The goal of any e-commerce site is of course to sell products. However, many people make the mistake of thinking that the catalog is all that really sells your online brand to its customers. Actually, how convenient it is to shop with you is also a major factor. This is especially important when you are operating in a competitive market, or are a new business trying to win over its first customers. The e-commerce checkout process, along with how well you manage shopping carts is a key part of this.

Here we’re going to take a look at how and why to make e-commerce checkout processes as straightforward, fast and seamless as possible, in order to make sure users have the best possible experience whenever they shop with you.

Shopping Cart Abandonment – Why This is Something You Need to Fight Against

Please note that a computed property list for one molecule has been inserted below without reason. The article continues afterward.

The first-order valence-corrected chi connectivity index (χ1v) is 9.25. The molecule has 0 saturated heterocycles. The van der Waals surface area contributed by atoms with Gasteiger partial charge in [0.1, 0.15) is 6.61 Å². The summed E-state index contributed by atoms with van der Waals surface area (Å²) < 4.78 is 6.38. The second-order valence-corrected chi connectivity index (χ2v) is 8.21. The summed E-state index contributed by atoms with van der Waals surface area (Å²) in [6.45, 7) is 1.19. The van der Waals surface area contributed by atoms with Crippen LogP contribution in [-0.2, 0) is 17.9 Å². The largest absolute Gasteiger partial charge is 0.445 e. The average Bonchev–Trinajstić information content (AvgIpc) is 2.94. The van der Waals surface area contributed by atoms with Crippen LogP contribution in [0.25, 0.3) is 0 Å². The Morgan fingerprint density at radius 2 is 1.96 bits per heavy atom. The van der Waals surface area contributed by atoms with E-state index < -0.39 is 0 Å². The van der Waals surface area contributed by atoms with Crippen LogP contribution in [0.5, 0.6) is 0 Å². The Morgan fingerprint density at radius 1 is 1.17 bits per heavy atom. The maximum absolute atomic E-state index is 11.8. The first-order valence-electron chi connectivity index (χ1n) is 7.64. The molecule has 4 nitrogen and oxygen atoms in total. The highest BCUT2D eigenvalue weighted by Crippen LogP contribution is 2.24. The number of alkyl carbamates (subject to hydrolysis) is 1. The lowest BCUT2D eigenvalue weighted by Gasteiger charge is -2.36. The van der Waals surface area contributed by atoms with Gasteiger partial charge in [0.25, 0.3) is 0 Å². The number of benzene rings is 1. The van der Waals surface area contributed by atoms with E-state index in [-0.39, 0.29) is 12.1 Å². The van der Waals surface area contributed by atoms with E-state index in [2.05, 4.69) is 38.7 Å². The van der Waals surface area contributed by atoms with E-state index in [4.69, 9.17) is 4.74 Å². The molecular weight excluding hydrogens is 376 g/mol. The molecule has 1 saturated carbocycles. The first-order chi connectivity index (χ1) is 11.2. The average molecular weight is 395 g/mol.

Most people in the retail industry, whether online or in bricks and mortar stores, are familiar with the concept of shopping cart abandonment. This is one of the biggest bugbears in the retail industry and actually costs billions in lost sales every year. However, studies have shown that up to two thirds of this loss may be things that business owners would be able to recover by making some changes to their processes.

While sometimes shopping cart abandonment occurs for reasons beyond the control of the people who run the shop or e-commerce site, for instance the customer may not be able to complete a transaction because they lose their internet connection or, in a physical shop, realise they have forgotten their wallet, a lot of the time shopping cart abandonment happens because of a deliberate decision by the shopper not to continue with their purchase. In many of these cases it is possible for the business owner to address the obstacles that the person shopping felt stood in the way of them completing their purchase in a convenient and satisfying way. This is where the checkout process comes in.